Our first grants were on the Mary’s River north of Winnemucca, NV, high cowboy country, and the restoration projects worked like a charm. Cut-throat trout returned and thrived, in 3 years breeding birds increased 300% (on San Pedro river AZ), and 4 legged wildlife benefited enormously.  Watching the success of these projects helped me to turn the corner from watching eastern enviro groups sue ranchers and in process impregnate our prettiest western valleys with development, to developing a broader suite of programs and projects to work with private landowners.
In 1992 we made the then largest challenge grant in NFWF history to fund Texas Parks and Wildlife Departments’ statewide Private Lands Enhancement Program.  Texas is 97% privately owned so our rationale was to make Texas an incubator for innovative private land conservation projects.  By 1994 we had a portfolio of wetlands and “private lands” grants.  In 1995 we made another private lands grant to Texas Parks and Wildlife, and in 1996 gave our Chuck Yeager award to their director, Andrew Sansom, and Chair, Perry Bass.  In the early 90s we also started seeding grants to two initiatives for the high plains and Rocky Mountain land owners: Seeking Common Ground to facilitate coordination and partnership projects between ranchers and big game organizations (such as Rocky Mountain Elk Foundation). This umbrella grant supported compatible grazing and wildlife management projects and was kicked off with Nevada Cattleman.  Pulling Together was another umbrella grant program which supported rangeland projects designed to control invasive plants and noxious weeds (like yellow star thistle).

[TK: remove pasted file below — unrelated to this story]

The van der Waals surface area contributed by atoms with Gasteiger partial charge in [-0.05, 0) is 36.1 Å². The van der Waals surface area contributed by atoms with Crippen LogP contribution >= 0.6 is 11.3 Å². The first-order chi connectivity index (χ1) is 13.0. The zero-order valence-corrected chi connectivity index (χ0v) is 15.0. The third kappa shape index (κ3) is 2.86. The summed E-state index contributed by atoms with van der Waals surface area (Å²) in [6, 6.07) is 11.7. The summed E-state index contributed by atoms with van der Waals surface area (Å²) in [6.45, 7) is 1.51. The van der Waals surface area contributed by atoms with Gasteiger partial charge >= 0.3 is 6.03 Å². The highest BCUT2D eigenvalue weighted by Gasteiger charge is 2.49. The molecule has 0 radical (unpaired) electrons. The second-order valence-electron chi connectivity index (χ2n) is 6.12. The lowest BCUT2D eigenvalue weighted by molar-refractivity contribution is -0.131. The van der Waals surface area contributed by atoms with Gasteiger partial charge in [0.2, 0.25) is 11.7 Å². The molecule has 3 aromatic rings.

In 1996 I underwent a full scale Paulian conversion on the road to Damascus.  I remember the specific moment in time.  I was stuck in the Chicago airport awaiting a connection to fly to San Antonio to receive a national award from the Nature Conservancy.   I’m not sure what triggered the onset of revising my mental view 180 degrees, perhaps it was the cumulative impact of two decades tilting at federal natural resource agency windmills with Sancho Panza like intensity, perhaps it was looking out the window at 30,000 feet at the developing metroplexes of the west and the Aspenization of so many once fertile mountain valleys.  As I boarded the flight I felt the overwhelming sensation that we, and by that I meant an all embracing conservation “we-ness” to include federal and state agencies, and national and local conservation groups, were losing the frontlines to development across the country sea to shining sea and were not responding to the calls of the marketplace (ASE lesson #9).
By the time I returned to my office I was determined to reorient NFWF to making private land grants not just a priority but thepriority portfolio.  Fortunately, I was blessed with a foundation Chair, Maggie Bryant, who was not only a most extraordinary woman, but also shared my thinking and determination to focus on private land conservation.  Maggie pioneered using conservation easements to preserve open space and agricultural land around Middleburg, VA and north of Vicksburg, MS.  Over the next several years we made grants to create Agricultural Land Trusts in California and Colorado, we supported the Malpai Borderlands Group in AZ/NM with a succession of grants, we underwrote publications (Beyond the Rangeland Conflict by Dan Dagget) and supported Holistic Resource Management among many other grants. By the end of 1999 the foundation had made over 430 grants totaling $85 million (with a “m” for money) for private land projects.  In the fall of 1999 at our board meeting we made private land conservation the number one grant priority at NFWF, but then I was out the door.